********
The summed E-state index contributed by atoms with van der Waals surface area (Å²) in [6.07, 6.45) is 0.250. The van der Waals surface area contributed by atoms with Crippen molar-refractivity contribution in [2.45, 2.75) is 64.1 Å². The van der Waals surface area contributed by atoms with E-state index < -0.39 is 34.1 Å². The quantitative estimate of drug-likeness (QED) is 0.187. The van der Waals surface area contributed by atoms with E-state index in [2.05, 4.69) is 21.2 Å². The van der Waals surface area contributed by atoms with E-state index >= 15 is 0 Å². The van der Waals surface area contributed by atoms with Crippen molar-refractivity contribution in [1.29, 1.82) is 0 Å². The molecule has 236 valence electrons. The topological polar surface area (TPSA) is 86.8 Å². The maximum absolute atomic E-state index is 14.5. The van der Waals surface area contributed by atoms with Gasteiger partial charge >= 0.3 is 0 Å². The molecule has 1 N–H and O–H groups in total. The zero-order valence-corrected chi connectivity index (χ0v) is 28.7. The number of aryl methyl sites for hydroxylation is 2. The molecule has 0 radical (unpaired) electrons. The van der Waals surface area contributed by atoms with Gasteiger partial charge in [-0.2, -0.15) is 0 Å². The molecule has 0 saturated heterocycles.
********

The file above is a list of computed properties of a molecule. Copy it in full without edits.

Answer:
The summed E-state index contributed by atoms with van der Waals surface area (Å²) in [6.07, 6.45) is 0.250. The van der Waals surface area contributed by atoms with Crippen molar-refractivity contribution in [2.45, 2.75) is 64.1 Å². The van der Waals surface area contributed by atoms with E-state index < -0.39 is 34.1 Å². The quantitative estimate of drug-likeness (QED) is 0.187. The van der Waals surface area contributed by atoms with E-state index in [2.05, 4.69) is 21.2 Å². The van der Waals surface area contributed by atoms with E-state index >= 15 is 0 Å². The van der Waals surface area contributed by atoms with Crippen molar-refractivity contribution in [1.29, 1.82) is 0 Å². The molecule has 236 valence electrons. The topological polar surface area (TPSA) is 86.8 Å². The maximum absolute atomic E-state index is 14.5. The van der Waals surface area contributed by atoms with Gasteiger partial charge >= 0.3 is 0 Å². The molecule has 1 N–H and O–H groups in total. The zero-order valence-corrected chi connectivity index (χ0v) is 28.7. The number of aryl methyl sites for hydroxylation is 2. The molecule has 0 radical (unpaired) electrons. The van der Waals surface area contributed by atoms with Gasteiger partial charge in [-0.2, -0.15) is 0 Å². The molecule has 0 saturated heterocycles.